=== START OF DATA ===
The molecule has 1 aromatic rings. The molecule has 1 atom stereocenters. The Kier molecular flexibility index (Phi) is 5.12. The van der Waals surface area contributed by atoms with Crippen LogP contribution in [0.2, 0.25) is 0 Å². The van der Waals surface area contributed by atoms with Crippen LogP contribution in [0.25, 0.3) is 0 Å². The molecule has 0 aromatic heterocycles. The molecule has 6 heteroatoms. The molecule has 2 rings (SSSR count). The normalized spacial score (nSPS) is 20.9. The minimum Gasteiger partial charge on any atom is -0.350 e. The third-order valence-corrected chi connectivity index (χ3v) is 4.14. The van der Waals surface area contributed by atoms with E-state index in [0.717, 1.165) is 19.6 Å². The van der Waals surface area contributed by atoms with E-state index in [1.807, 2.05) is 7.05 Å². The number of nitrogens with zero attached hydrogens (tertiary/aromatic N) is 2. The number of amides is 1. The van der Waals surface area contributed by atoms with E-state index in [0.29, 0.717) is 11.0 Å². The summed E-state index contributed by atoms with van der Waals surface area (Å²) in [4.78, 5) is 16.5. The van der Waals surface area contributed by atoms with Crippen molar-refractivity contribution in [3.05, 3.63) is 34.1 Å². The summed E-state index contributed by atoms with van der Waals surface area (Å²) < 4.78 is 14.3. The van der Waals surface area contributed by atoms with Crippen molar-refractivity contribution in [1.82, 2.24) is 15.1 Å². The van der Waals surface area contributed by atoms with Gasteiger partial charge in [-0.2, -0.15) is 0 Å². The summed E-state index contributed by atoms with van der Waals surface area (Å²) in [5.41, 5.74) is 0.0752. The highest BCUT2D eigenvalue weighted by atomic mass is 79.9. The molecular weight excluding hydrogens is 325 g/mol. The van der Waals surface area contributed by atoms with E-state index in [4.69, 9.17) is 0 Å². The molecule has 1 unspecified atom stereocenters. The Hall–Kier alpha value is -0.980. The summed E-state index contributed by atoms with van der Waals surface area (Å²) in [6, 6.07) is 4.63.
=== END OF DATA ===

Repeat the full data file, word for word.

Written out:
The molecule has 1 aromatic rings. The molecule has 1 atom stereocenters. The Kier molecular flexibility index (Phi) is 5.12. The van der Waals surface area contributed by atoms with Crippen LogP contribution in [0.2, 0.25) is 0 Å². The van der Waals surface area contributed by atoms with Crippen LogP contribution in [0.25, 0.3) is 0 Å². The molecule has 0 aromatic heterocycles. The molecule has 6 heteroatoms. The molecule has 2 rings (SSSR count). The normalized spacial score (nSPS) is 20.9. The minimum Gasteiger partial charge on any atom is -0.350 e. The third-order valence-corrected chi connectivity index (χ3v) is 4.14. The van der Waals surface area contributed by atoms with E-state index in [0.717, 1.165) is 19.6 Å². The van der Waals surface area contributed by atoms with E-state index in [1.807, 2.05) is 7.05 Å². The number of nitrogens with zero attached hydrogens (tertiary/aromatic N) is 2. The number of amides is 1. The van der Waals surface area contributed by atoms with E-state index in [0.29, 0.717) is 11.0 Å². The summed E-state index contributed by atoms with van der Waals surface area (Å²) in [4.78, 5) is 16.5. The van der Waals surface area contributed by atoms with Crippen molar-refractivity contribution in [3.05, 3.63) is 34.1 Å². The summed E-state index contributed by atoms with van der Waals surface area (Å²) < 4.78 is 14.3. The van der Waals surface area contributed by atoms with Crippen molar-refractivity contribution in [1.82, 2.24) is 15.1 Å². The van der Waals surface area contributed by atoms with Gasteiger partial charge in [-0.2, -0.15) is 0 Å². The summed E-state index contributed by atoms with van der Waals surface area (Å²) in [5.41, 5.74) is 0.0752. The highest BCUT2D eigenvalue weighted by atomic mass is 79.9. The molecular weight excluding hydrogens is 325 g/mol. The van der Waals surface area contributed by atoms with E-state index in [4.69, 9.17) is 0 Å². The molecule has 1 unspecified atom stereocenters. The Hall–Kier alpha value is -0.980. The summed E-state index contributed by atoms with van der Waals surface area (Å²) in [6, 6.07) is 4.63.